Democrat to acting AG: 'We are not joking here'

Rep. Sheila Jackson LeeSheila Jackson LeePhotos of the Week: Olympic sabre semi-finals, COVID-19 vigil and a loris House ethics panel decides against probe after Hank Johnson civil disobedience Jackson Lee is third CBC member in three weeks to be arrested protesting for voting rights MORE (D-Texas) chided acting Attorney General Matthew Whitaker for behaving in an unacceptable manner during a confrontational House Judiciary Committee hearing Friday.  

“Mr. attorney general, we are not joking here,” Jackson Lee said. “And your humor is not acceptable.”

The tense exchange came as the congresswoman asked Whitaker a series of yes or no questions about his role at the Justice Department and oversight of special counsel Robert MuellerRobert (Bob) MuellerSenate Democrats urge Garland not to fight court order to release Trump obstruction memo Why a special counsel is guaranteed if Biden chooses Yates, Cuomo or Jones as AG Barr taps attorney investigating Russia probe origins as special counsel MORE’s investigation. Members often asked yes or no questions during oversight hearings in order to cycle through more inquiries within the five-minute time limit they have for questions.

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At one point, Jackson Lee was interrupted and asked for her time to be restored.

“Can the clock be restored?” Jackson Lee asked.

Whitaker quipped in response, “I don’t know if your time has been restored or not.”

Jackson Lee then chastised Whitaker for his humor and said he was there “because we have a constitutional duty to ask questions and the Congress has the right to establish government rules.”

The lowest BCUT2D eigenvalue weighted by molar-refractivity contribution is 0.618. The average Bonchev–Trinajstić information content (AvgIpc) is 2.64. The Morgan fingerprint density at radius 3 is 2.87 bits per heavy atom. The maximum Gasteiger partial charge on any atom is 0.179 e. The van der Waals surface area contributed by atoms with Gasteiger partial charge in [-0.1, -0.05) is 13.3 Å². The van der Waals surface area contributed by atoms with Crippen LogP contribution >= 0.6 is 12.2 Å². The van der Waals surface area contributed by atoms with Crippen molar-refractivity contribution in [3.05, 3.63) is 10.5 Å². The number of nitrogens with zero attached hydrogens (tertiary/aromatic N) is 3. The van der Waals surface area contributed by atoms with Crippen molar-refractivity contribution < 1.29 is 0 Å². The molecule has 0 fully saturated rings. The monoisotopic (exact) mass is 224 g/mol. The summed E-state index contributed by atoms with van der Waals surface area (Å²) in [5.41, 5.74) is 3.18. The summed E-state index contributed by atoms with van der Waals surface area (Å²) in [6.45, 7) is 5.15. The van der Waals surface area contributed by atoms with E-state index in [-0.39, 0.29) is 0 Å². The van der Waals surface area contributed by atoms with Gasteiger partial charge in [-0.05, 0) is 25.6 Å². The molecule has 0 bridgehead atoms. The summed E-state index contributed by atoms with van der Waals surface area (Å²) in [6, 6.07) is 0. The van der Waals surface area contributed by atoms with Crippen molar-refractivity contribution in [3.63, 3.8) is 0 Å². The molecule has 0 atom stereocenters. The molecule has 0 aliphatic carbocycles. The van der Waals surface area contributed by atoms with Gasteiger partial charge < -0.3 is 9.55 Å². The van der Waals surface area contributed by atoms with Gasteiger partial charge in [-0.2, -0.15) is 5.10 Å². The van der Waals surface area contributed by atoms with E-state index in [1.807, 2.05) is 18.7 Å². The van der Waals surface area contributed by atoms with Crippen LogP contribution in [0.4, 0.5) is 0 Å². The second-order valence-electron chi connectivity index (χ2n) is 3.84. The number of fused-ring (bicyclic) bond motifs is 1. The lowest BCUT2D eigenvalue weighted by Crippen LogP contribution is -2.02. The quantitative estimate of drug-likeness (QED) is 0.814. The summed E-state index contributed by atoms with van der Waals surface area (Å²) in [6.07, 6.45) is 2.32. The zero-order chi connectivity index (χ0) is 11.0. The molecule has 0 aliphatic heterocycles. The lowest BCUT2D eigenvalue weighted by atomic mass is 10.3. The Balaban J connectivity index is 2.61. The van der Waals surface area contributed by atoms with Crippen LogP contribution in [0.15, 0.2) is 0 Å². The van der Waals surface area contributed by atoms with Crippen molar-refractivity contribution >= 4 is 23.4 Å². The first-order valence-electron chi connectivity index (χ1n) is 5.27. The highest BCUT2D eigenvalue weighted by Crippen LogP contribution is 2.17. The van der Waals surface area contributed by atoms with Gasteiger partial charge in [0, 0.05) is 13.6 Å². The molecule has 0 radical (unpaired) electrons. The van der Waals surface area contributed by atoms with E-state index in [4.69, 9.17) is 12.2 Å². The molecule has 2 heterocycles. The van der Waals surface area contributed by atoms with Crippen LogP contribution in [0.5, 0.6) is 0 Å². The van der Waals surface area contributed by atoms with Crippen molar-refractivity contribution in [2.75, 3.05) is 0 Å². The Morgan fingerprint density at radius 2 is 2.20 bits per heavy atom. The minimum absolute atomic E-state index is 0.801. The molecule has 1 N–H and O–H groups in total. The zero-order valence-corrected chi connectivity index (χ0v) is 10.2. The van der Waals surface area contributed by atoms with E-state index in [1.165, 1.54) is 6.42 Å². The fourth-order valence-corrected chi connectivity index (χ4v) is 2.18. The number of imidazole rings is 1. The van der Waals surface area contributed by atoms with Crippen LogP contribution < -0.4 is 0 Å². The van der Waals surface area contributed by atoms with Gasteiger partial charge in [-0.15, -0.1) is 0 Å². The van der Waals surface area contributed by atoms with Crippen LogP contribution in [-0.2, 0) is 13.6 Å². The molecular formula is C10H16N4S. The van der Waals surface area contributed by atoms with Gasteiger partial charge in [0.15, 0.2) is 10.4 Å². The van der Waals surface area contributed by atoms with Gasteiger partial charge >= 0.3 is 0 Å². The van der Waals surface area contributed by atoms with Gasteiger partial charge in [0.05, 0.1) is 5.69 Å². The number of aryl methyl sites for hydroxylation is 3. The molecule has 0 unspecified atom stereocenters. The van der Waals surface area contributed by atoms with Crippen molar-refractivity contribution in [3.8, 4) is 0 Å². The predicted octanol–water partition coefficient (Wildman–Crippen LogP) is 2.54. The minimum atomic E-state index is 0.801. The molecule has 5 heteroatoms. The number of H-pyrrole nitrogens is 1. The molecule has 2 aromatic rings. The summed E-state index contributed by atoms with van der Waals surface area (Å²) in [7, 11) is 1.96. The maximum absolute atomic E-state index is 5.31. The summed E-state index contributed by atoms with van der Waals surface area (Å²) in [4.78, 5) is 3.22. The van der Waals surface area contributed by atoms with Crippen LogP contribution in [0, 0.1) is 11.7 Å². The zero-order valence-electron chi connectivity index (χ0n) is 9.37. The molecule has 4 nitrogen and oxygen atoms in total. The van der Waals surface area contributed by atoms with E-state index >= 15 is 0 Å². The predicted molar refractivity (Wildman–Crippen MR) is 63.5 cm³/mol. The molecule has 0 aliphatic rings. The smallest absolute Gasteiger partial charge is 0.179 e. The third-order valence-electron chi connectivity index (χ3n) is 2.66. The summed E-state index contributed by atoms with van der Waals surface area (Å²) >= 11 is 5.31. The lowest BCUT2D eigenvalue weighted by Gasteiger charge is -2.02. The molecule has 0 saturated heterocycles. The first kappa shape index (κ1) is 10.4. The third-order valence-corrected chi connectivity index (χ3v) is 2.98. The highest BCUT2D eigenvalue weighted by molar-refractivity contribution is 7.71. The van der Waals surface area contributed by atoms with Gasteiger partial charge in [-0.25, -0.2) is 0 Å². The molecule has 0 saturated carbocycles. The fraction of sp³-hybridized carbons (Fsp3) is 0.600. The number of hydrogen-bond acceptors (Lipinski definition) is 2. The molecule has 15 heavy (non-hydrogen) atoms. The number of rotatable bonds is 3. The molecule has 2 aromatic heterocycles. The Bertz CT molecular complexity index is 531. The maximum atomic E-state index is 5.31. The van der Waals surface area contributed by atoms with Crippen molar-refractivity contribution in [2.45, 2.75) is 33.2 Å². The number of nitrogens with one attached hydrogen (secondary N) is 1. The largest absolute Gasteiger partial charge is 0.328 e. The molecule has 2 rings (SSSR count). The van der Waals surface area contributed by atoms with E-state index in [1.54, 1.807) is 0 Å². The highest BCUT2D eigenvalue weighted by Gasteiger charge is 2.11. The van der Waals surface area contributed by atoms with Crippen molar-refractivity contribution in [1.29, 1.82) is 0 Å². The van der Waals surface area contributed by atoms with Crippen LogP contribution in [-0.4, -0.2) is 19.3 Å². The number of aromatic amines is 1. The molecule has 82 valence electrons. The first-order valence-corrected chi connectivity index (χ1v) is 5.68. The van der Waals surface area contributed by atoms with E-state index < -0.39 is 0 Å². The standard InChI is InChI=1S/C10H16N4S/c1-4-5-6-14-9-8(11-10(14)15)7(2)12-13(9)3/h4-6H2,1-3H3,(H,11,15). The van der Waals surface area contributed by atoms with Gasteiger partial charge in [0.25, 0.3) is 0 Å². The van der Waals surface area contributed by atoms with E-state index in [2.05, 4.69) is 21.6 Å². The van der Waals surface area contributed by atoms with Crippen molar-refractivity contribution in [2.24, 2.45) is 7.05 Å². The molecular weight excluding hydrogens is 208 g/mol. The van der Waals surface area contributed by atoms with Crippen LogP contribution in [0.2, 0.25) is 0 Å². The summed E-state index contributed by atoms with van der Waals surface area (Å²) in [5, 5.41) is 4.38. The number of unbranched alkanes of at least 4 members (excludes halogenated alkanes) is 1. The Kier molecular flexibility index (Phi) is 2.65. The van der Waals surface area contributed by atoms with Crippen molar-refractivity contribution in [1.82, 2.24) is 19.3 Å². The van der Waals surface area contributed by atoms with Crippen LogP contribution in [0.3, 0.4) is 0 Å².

“The rules are that you are here, so I need to ask the question and I need to have my time restored so that you can behave appropriately, I will behave appropriately as a member of the Judiciary Committee,” Jackson Lee said.

Whitaker earlier had offered a cheeky response to Judiciary Chairman Jerrold Nadler (D-N.Y.), telling him that his “five minutes is up” for questioning.

It is remarkable for a witness to make such a comment to a chairman, as lawmakers from both parties routinely go over their allotted time.

It is not unusual for witnesses to avoid giving yes or no answers to questions from committee members, something noted by the top Republican on the Judiciary panel, Rep. Doug CollinsDouglas (Doug) Allen CollinsLoeffler meets with McConnell amid speculation of another Senate run Georgia agriculture commissioner launches Senate campaign against Warnock Poll shows tight GOP primary for Georgia governor MORE (Ga.) 

After her remark, Jackson Lee went on to pepper Whitaker with a series of yes or no questions, many of which he declined to answer outright.

Whitaker’s appearance before the House Judiciary Committee on Friday morning was his first time appearing before Congress. Whitaker repeatedly butted heads with Democrats on the committee in the early minutes of the hearing.

Whitaker faced several questions on his oversight and past statements about Mueller’s investigation, as well as his interactions with President TrumpDonald TrumpSenators introduce bipartisan infrastructure bill in rare Sunday session Gosar's siblings pen op-ed urging for his resignation: 'You are immune to shame' Sunday shows - Delta variant, infrastructure dominate MORE and other White House officials.

In several instances, Whitaker declined to answer questions about the Mueller investigation, noting that the probe is ongoing and that speaking about it would be inappropriate. 

Whitaker has emerged as a controversial figure since Trump tapped him to helm the Justice Department in November after Jeff SessionsJefferson (Jeff) Beauregard SessionsWant to evaluate Donald Trump's judgment? Listen to Donald Trump Democrat stalls Biden's border nominee Garland strikes down Trump-era immigration court rule, empowering judges to pause cases MORE's ouster as attorney general. Whitaker has specifically been scrutinized for critical statements he made about Mueller's investigation before joining the department. 

Whitaker testified repeatedly Friday that he has not "interfered" in Mueller's probe — something that Democrats and other Trump critics have raised concerns about.